Trouble-free operation of the rotary shear is thus the top priority to assure uninterrupted operation of the waste incineration plant, and downtimes caused by cutter fracture or wear are correspondingly feared. Harden Machinery has therefore put its trust in Dillidur 500 for many years when selecting the material for the cutters. The cutter disks produced from this material have exhibited service-lives up to now of two to four years, depending on the composition of the feed material. Each of the up to three-metre-long shafts of the twin-shaft shredding mechanism features up to thirty of these cutter disks. These disks, each 50 millimetre thick and 600 millimetre in diameter, contrarotate on the shafts, drawing with their barbed shredder teeth the feed material into the cutting gap, where it is comminuted. The even harder wear-resistant Dillidur 550 steel was used for the first time for the new set of cutters at the suggestion of James Meng, founder-owner of BMM.
“It goes without saying that a higher-alloyed material has to be worked differently to other steels”, James Meng states. For this reason, tests were firstly performed at his company, in order to gain experience with the new grade. He was able here to count on support from Dillingen. He was provided not only with material samples, but also technical documentation and personal support on specific questions. One example here is preheat and insulation of plates for cutting: they are maintained after cutting at the elevated temperature for at least 24 hours by using heat insulation. BMM now uses this specific experience and the documentation from Dillingen to organise seminars for customers wishing to use this material themselves.
Service-lives longer by 30 percent
According to Dillinger this far-reaching know-how proved its worth once again during the production of the cutters for Harden Machinery’s rotary shear. In a first operation, the cutter disks were cut from the plate by means of plasma cutting, in order to minimise internal stresses caused by the input of heat into the material, and thus the danger of cracking. BMM selected the wire-cut EDM process for the detailed cuts. This method permits extremely precise cuts without the generation of internal stresses. BMM’s priority during subsequent CNC milling and polishing machining was adherence to tolerances of 10 µm – in processing terms, no problem for this experienced component manufacturer, even with Dillidur 550.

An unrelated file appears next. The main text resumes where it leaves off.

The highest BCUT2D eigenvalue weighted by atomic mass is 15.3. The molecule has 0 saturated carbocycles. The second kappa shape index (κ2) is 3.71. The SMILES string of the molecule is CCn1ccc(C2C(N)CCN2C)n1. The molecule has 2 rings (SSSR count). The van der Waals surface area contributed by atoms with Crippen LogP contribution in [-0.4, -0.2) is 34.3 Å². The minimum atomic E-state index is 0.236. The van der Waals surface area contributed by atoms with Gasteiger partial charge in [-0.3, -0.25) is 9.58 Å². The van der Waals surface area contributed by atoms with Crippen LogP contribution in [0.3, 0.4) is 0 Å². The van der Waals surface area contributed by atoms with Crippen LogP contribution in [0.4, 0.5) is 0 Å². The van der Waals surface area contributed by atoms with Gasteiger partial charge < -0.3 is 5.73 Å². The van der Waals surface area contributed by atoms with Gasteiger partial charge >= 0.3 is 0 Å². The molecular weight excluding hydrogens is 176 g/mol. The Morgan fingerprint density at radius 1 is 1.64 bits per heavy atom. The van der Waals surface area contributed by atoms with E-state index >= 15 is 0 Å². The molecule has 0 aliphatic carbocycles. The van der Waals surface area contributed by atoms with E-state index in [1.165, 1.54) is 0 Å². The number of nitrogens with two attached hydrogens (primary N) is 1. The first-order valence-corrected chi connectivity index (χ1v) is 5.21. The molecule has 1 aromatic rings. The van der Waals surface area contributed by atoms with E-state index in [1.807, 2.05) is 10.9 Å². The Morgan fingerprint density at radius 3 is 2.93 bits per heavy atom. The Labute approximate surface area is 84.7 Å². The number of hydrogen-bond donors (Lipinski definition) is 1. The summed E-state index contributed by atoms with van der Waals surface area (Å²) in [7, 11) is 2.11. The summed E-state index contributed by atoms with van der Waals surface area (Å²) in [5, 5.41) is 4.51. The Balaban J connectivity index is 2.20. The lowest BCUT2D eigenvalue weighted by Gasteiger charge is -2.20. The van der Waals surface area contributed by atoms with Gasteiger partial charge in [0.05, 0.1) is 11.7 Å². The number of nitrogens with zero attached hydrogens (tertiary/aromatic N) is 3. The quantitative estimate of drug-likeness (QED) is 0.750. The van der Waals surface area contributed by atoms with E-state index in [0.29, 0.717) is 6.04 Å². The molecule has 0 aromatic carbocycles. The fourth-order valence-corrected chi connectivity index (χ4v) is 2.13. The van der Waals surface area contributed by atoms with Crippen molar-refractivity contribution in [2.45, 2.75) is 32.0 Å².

“Machining time input with this new steel was around five percent higher, and tool wear around a third higher, compared to production of the cutters from Dillidur 500”, James Meng continues. In his estimation, these extra costs are not in any way significant, in view of the in any case overall high production costs. The new set of cutter disks has now been in use in the rotary shear of the waste incineration plant for 12 months. The plant operator measures wear at regular intervals, in order to be able to estimate the remaining service-life of the cutters. They have more than met his expectations from this highly wear-resistant steel already: cutters fabricated from Dillidur 550 convince their users with a significantly greater resistance to wear compared to the service-lives of the Dillidur 500 materials previously used.
The data measured indicates a service-life longer by 25 to 30 percent for the cutter disks consisting of the even harder material, the company says. And James Meng is also correspondingly pleased with this new high-performance steel from Dillinger: “It’s only in the nature of things that this more highly alloyed material is much harder and therefore somewhat more difficult to work”. He sees no problems in working this steel, however, using modified tools, in some cases, and a modified cutting speed. For James Meng, too, the benefits are immediately apparent: “Thanks to its greater hardness, Dillidur 550 assures significantly higher service-lives for components exposed to extreme stresses, and thus even greater customer-satisfaction”.